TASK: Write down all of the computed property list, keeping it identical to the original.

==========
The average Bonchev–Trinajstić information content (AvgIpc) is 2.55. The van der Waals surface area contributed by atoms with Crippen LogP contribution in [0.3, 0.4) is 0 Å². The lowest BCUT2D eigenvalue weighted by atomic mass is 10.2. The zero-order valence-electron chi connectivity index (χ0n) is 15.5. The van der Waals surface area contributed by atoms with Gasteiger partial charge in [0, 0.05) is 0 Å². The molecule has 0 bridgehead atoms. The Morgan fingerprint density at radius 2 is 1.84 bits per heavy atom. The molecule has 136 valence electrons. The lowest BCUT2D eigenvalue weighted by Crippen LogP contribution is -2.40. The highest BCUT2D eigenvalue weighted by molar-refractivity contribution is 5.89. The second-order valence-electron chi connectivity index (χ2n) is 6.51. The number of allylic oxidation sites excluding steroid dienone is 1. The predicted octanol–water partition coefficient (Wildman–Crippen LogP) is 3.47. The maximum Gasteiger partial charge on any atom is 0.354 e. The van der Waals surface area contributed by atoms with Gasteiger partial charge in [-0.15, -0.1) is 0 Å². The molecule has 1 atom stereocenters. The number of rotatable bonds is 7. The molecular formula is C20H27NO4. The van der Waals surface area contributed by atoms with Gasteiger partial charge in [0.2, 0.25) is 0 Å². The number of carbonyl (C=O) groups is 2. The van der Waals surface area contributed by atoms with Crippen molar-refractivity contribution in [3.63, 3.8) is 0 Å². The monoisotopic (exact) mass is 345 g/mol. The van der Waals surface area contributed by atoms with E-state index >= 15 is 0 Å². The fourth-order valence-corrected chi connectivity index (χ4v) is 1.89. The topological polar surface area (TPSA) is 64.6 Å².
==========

The average Bonchev–Trinajstić information content (AvgIpc) is 2.55. The van der Waals surface area contributed by atoms with Crippen LogP contribution in [0.3, 0.4) is 0 Å². The lowest BCUT2D eigenvalue weighted by atomic mass is 10.2. The zero-order valence-electron chi connectivity index (χ0n) is 15.5. The van der Waals surface area contributed by atoms with Gasteiger partial charge in [0, 0.05) is 0 Å². The molecule has 0 bridgehead atoms. The Morgan fingerprint density at radius 2 is 1.84 bits per heavy atom. The molecule has 136 valence electrons. The lowest BCUT2D eigenvalue weighted by Crippen LogP contribution is -2.40. The highest BCUT2D eigenvalue weighted by molar-refractivity contribution is 5.89. The second-order valence-electron chi connectivity index (χ2n) is 6.51. The number of allylic oxidation sites excluding steroid dienone is 1. The predicted octanol–water partition coefficient (Wildman–Crippen LogP) is 3.47. The maximum Gasteiger partial charge on any atom is 0.354 e. The van der Waals surface area contributed by atoms with Gasteiger partial charge in [-0.15, -0.1) is 0 Å². The molecule has 1 atom stereocenters. The number of rotatable bonds is 7. The molecular formula is C20H27NO4. The van der Waals surface area contributed by atoms with Gasteiger partial charge in [0.2, 0.25) is 0 Å². The number of carbonyl (C=O) groups is 2. The van der Waals surface area contributed by atoms with Crippen molar-refractivity contribution in [3.63, 3.8) is 0 Å². The monoisotopic (exact) mass is 345 g/mol. The van der Waals surface area contributed by atoms with E-state index >= 15 is 0 Å². The fourth-order valence-corrected chi connectivity index (χ4v) is 1.89. The topological polar surface area (TPSA) is 64.6 Å².